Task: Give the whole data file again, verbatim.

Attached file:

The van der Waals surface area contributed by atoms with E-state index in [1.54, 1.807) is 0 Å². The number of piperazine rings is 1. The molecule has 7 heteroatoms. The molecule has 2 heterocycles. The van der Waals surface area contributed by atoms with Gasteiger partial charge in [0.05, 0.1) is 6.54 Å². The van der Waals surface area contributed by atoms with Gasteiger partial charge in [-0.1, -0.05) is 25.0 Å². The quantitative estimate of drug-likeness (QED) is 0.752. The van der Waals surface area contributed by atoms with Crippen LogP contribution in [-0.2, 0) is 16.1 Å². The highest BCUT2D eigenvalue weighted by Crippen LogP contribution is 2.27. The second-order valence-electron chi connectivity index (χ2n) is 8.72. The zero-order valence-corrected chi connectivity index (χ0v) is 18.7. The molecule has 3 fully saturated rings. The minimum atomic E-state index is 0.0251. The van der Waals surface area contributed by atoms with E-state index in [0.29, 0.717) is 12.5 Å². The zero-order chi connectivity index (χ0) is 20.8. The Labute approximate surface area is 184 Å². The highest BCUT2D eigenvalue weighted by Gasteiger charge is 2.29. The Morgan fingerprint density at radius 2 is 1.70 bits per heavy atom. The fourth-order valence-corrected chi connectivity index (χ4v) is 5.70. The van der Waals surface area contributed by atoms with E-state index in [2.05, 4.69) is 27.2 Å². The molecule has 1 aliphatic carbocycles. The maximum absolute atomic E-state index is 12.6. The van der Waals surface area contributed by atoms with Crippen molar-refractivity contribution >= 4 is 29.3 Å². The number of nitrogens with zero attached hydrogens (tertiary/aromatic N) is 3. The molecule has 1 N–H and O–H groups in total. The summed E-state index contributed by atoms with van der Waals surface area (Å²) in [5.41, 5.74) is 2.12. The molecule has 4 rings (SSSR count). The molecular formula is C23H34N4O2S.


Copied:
The van der Waals surface area contributed by atoms with E-state index in [1.54, 1.807) is 0 Å². The number of piperazine rings is 1. The molecule has 7 heteroatoms. The molecule has 2 heterocycles. The van der Waals surface area contributed by atoms with Gasteiger partial charge in [0.05, 0.1) is 6.54 Å². The van der Waals surface area contributed by atoms with Gasteiger partial charge in [-0.1, -0.05) is 25.0 Å². The quantitative estimate of drug-likeness (QED) is 0.752. The van der Waals surface area contributed by atoms with Crippen LogP contribution in [-0.2, 0) is 16.1 Å². The highest BCUT2D eigenvalue weighted by Crippen LogP contribution is 2.27. The second-order valence-electron chi connectivity index (χ2n) is 8.72. The zero-order valence-corrected chi connectivity index (χ0v) is 18.7. The molecule has 3 fully saturated rings. The minimum atomic E-state index is 0.0251. The van der Waals surface area contributed by atoms with E-state index in [0.29, 0.717) is 12.5 Å². The zero-order chi connectivity index (χ0) is 20.8. The Labute approximate surface area is 184 Å². The highest BCUT2D eigenvalue weighted by Gasteiger charge is 2.29. The Morgan fingerprint density at radius 2 is 1.70 bits per heavy atom. The fourth-order valence-corrected chi connectivity index (χ4v) is 5.70. The van der Waals surface area contributed by atoms with E-state index in [2.05, 4.69) is 27.2 Å². The molecule has 1 aliphatic carbocycles. The maximum absolute atomic E-state index is 12.6. The van der Waals surface area contributed by atoms with Crippen molar-refractivity contribution >= 4 is 29.3 Å². The number of nitrogens with zero attached hydrogens (tertiary/aromatic N) is 3. The molecule has 1 N–H and O–H groups in total. The summed E-state index contributed by atoms with van der Waals surface area (Å²) in [5.41, 5.74) is 2.12. The molecule has 4 rings (SSSR count). The molecular formula is C23H34N4O2S.